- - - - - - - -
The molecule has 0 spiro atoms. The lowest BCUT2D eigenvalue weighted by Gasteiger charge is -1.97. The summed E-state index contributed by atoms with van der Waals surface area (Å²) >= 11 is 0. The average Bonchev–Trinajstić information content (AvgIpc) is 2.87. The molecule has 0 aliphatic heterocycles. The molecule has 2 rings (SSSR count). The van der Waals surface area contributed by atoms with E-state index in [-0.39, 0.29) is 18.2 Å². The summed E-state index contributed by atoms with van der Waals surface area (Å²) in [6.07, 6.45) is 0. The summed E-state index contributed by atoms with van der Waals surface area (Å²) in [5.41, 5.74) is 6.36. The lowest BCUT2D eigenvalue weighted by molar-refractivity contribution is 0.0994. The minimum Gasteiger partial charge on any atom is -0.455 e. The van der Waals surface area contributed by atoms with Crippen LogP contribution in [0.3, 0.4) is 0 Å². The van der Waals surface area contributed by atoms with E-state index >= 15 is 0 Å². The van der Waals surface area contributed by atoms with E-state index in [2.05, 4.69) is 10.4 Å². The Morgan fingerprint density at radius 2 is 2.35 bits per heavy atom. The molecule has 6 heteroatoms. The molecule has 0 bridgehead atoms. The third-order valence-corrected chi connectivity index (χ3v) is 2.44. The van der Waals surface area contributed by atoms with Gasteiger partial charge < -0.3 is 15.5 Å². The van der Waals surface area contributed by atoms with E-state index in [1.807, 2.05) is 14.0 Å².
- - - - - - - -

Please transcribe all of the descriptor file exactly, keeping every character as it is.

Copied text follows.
The molecule has 0 spiro atoms. The lowest BCUT2D eigenvalue weighted by Gasteiger charge is -1.97. The summed E-state index contributed by atoms with van der Waals surface area (Å²) >= 11 is 0. The average Bonchev–Trinajstić information content (AvgIpc) is 2.87. The molecule has 0 aliphatic heterocycles. The molecule has 2 rings (SSSR count). The van der Waals surface area contributed by atoms with E-state index in [-0.39, 0.29) is 18.2 Å². The summed E-state index contributed by atoms with van der Waals surface area (Å²) in [6.07, 6.45) is 0. The summed E-state index contributed by atoms with van der Waals surface area (Å²) in [5.41, 5.74) is 6.36. The lowest BCUT2D eigenvalue weighted by molar-refractivity contribution is 0.0994. The minimum Gasteiger partial charge on any atom is -0.455 e. The van der Waals surface area contributed by atoms with Crippen LogP contribution in [0.3, 0.4) is 0 Å². The van der Waals surface area contributed by atoms with E-state index >= 15 is 0 Å². The van der Waals surface area contributed by atoms with E-state index in [2.05, 4.69) is 10.4 Å². The Morgan fingerprint density at radius 2 is 2.35 bits per heavy atom. The molecule has 6 heteroatoms. The molecule has 0 bridgehead atoms. The third-order valence-corrected chi connectivity index (χ3v) is 2.44. The van der Waals surface area contributed by atoms with Gasteiger partial charge < -0.3 is 15.5 Å². The van der Waals surface area contributed by atoms with E-state index in [1.807, 2.05) is 14.0 Å².